Technology

July Update

It’s been a while between posts and am feeling a little catholic guilt for neglecting our blog.  Our biggest news is the purchase of our new Phase P45+, 39 Megapixel Digital Camera back and Cambo Camera.  I have sadly bid farewell to my faithful old Linhoff and embraced the new high end digital technology.  This is not our first foray into the high end digital arena, we previously purchased the Leaf Aptus 33 megapixel back which we have been very happy with.  Anyone whose privy to what is going on with Leaf at the moment will understand our reservation about committing to upgrades with this brand and hence the switch to Phase.  I feel a bit like the guy who bought a Ford Edsel! We have been holding off on our investment in a large format camera suitable for the high end digital back until the release of the 23mm Rodenstock lens.  This is an exquisite lens and makes the high end backs now much more appealing for architectural work.  These items are enormously expensive and are a testament to our commitment and investment in the production of the best quality work we can deliver for our clients. This by no means leaves our Canon 1DS Mark III redundant.  It really is about selecting the right equipment for the job. I look forward to sharing some of the pictures that we produce from our new technology.   We’ve been busy shooting some new interesting projects, here’s a glimpse of what we’ve been up to. Another beautiful fit out by Ryan Russell Architects:

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We had fun with the Grenade team shooting their fabulously renovated studio in Prahan:

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We have been working with the City of Melbourne to document the new Flagstaff Gardens Bowls Club – a true haven from the hustle and bustle of the city, nestled cosily amidst the gardens, you almost forget you are in an urban metropolis:

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On the studio front, we bid farewell to Markus who has been a fabulous contribution to our studio for the past 5 years. He has become a treasured friend and will be missed. We wish him well in his new endeavours.  We welcome Kelly on board and we look forward to covering many great projects over the next 6 months.

RIP……The 500GB Brick

This week we say goodbye to our old friend that has housed each and every one of our images at some point in the past 2 years.  Our brick has been a faithful and well performing temporary storage facility, until Tuesday when it just refused to mount.  After much swearing, followed by frantic ‘Googling’ we found a program called ‘Data Rescue’ that was able to mount the drive and enable us to transfer the data. The joy was short lived, you see I thought this meant the drive had been bought back to life. Unfortunately after transferring the data and unmounting the drive, twas never to mount again.  The drive will not be discarded for no other reason than we love the design of it.  As sad as it seems, one does become attached to these inanimate bits of technology that have tirelessly served us.  I have kept every MAC I have ever owned, they have been good to me.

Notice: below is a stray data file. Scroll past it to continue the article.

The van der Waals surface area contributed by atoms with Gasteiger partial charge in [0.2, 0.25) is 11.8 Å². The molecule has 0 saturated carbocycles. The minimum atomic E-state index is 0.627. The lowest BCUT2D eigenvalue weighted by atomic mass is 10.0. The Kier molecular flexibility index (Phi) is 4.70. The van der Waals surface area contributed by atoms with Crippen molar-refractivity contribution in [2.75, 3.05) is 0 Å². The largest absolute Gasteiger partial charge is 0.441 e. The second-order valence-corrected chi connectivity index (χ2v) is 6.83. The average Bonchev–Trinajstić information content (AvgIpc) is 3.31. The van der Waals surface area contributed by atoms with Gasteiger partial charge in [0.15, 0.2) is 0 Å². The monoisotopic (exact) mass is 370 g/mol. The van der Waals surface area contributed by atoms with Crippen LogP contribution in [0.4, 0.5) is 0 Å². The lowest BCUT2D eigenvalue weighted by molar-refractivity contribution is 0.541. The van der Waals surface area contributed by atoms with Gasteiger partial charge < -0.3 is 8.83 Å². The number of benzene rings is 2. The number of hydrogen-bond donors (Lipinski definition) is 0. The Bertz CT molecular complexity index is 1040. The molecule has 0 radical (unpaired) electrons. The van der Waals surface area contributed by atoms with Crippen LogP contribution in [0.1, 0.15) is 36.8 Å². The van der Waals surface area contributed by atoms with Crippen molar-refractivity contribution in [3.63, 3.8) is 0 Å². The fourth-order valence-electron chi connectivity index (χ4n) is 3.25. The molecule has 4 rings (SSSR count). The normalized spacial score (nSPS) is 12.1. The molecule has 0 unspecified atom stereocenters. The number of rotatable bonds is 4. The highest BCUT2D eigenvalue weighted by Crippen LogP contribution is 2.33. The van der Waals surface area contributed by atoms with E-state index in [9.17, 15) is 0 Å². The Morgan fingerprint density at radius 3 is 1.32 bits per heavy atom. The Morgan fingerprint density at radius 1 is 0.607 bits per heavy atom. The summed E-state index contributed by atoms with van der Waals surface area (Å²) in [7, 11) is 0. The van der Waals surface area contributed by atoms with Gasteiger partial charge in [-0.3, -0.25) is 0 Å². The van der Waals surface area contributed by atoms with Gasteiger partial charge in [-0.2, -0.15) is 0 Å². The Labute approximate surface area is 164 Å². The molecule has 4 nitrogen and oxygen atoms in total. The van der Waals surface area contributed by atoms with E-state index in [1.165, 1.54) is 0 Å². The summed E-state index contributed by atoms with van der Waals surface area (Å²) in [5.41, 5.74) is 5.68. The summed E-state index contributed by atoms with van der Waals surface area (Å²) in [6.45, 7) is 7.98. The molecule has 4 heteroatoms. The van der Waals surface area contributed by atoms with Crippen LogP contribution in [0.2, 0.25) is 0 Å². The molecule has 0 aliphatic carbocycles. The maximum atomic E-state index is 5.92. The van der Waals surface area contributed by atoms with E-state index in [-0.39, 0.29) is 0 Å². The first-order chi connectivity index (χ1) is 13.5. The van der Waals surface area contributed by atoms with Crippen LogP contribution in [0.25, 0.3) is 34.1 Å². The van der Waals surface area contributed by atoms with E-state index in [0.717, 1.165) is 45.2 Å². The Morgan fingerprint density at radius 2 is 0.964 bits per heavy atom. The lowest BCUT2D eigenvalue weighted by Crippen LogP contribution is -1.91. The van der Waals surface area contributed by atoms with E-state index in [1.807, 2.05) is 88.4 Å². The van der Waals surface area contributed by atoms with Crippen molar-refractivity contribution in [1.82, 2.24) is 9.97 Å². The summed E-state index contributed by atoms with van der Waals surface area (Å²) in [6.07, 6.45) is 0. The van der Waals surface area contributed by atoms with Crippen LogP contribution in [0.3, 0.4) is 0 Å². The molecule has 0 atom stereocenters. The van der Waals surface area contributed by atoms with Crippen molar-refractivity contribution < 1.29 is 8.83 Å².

This drive was only used for temporary storage of our last 3 months work so that we could easily access our images to distribute to clients and magazines.  Do not fear, we have not lost any of our archive – YET!.

The issue of digital media is an enormous one for all photographers.  With the advent of digital we are now faced with the challenges of maintaining our archives.  It is a scary prospect when there is nothing like a physical negative to return to.  Media is constantly evolving, and all the storage mediums available are susceptible to failure.

I have a headache from all the discussions I had this week with IT people about the best avenue for maintaining our archive.  Every opinion conflicted and 5 minutes into each of the conversations I started playing elevator music in my head.   The long and short of it is, no matter which option you choose, optical or tape, they all need to be migrated periodically (depending upon how daring you are) and all are prone to failure.

As photographers, we are no longer just photographers, we are post production houses.  We now must have a much more sophisticated set up to process, proof, backup, archive and retrieve our work.   At our studio we began archiving our images in 2001 on CD.  We are now undertaking the arduous process of transferring all this data onto DVD.  Our archiving software must then be updated to reflect the new location of the data.   We are applying the ‘Migrate & refresh’ principle.

We are about to step it up a notch and get an entire RAID drive system to maintain our archive for the future, as well as continuing to record all data on DVD.  The thought of transferring historic data from our DVD’s to yet another media is not one I am ready to deal with today… but am sure in the not too distant future it will be one I will have to face.  This new sophisticated set up means more physical equipment, more software and plain and simply more crap to deal with.